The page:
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Consider the elevator



It's unquestionable that the elevator is one of the great inventions of the last two centuries. Skyscrapers—even the seventeen-story proto-skyscrapers of the late nineteenth century—would be infeasible without elevators. It's hard to imagine modern society without the elevator.

But elevators were unsafe by modern standards. In 1925, in the city of New York alone, 87 people died in elevator accidents, including 47 from falling into empty shafts and 36 crushed by closing doors. ("5,581 Deaths in 1925 Classed as Violent", New York Times, Oct. 19, 1926, via Deborah Blum's The Poisoner's Handbook).

Even if you were to believe every plaintiffs' lawyer's claim about Toyota sudden acceleration, it would mean that a Toyota owner would have less than a 1-in-a-million chance/year of dying in a Toyota sudden acceleration accident; the (false!) allegations have resulted in Congressional hearings, front-page headlines, regulators forcing recalls, hundreds of millions of dollars of litigation, and mass panic. Meanwhile, in 1925, a New Yorker had a greater than 1-in-100,000 chance/year of dying in an elevator accident, but no one even suggested abolishing the elevator; the carnage didn't even make the headline of the newspaper story where one can find the statistic.

Decades later, simply from market pressure, American elevators are safe (the modern safety elevator was developed decades before the litigation explosion). Searching Google News for counterexamples, I could only find an occasional injury (for example, a shaft fall in Wichita where the news coverage notes how unusual it is) and no deaths in recent months. In 2004, there were four deaths in New York City elevators, though the number of elevators had surely increased in 80 years, and at least some of those deaths involved passengers deliberately overriding safety equipment.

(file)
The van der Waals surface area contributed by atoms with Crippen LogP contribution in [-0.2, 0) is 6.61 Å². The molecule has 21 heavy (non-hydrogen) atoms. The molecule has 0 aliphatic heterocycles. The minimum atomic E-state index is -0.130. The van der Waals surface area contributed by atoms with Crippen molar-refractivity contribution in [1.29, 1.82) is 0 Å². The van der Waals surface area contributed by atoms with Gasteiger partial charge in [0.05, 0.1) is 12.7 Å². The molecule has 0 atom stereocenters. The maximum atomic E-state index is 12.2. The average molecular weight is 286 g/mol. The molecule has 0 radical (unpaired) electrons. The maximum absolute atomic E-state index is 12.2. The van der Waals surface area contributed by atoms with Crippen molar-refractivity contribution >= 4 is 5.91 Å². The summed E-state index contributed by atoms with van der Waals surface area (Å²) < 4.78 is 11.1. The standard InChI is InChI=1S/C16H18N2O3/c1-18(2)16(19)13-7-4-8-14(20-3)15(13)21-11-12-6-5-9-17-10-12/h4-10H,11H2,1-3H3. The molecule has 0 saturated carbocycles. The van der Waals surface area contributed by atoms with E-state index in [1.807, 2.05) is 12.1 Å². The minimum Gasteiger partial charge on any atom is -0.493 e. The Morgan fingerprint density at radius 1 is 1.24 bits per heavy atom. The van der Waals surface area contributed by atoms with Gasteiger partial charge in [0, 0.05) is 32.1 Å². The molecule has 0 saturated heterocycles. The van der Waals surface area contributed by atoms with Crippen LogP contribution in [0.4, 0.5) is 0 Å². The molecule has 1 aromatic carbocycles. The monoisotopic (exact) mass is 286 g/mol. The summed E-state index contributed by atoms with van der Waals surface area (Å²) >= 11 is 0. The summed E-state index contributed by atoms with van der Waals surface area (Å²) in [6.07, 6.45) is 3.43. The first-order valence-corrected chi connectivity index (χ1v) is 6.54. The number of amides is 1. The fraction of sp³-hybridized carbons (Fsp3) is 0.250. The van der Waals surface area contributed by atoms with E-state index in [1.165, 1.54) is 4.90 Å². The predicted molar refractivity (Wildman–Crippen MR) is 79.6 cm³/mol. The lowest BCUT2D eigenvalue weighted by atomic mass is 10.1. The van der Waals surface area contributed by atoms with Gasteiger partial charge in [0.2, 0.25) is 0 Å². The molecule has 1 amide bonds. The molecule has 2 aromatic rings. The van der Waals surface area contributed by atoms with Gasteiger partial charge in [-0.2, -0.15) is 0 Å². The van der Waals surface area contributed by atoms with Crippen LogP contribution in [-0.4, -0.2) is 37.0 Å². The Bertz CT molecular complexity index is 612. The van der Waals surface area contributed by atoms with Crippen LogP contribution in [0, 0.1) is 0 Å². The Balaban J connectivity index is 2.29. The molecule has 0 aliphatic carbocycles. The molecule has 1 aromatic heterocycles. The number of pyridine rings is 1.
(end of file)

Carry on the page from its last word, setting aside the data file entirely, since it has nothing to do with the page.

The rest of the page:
But I have to wonder if we would have had elevators at all if there had not been that transitional period when the safety kinks were worked out. In 1925, elevator manufacturers' and premises liability was constrained, even in New York, with the most liberal tort laws of the time: defendants had absolute defenses of assumption of the risk and contributory negligence; any victorious plaintiff would have proportional damages, rather than the outsized jackpot awards of today. (For example, one elevator accident I covered in Overlawyered had a $25 million claim. And that wasn't a death, but someone trapped in an office elevator for 42 hours over a weekend. Then there was the federal judge who wanted $21 million for falling on an escalator.)

How many inventions are we missing out on today because it's impossible to develop a first version that's safe enough to withstand the risk of product liability suits?

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Isaac Gorodetski
Project Manager,
Center for Legal Policy at the
Manhattan Institute
igorodetski@manhattan-institute.org

Katherine Lazarski
Press Officer,
Manhattan Institute
klazarski@manhattan-institute.org

 

Published by the Manhattan Institute

The Manhattan Insitute's Center for Legal Policy.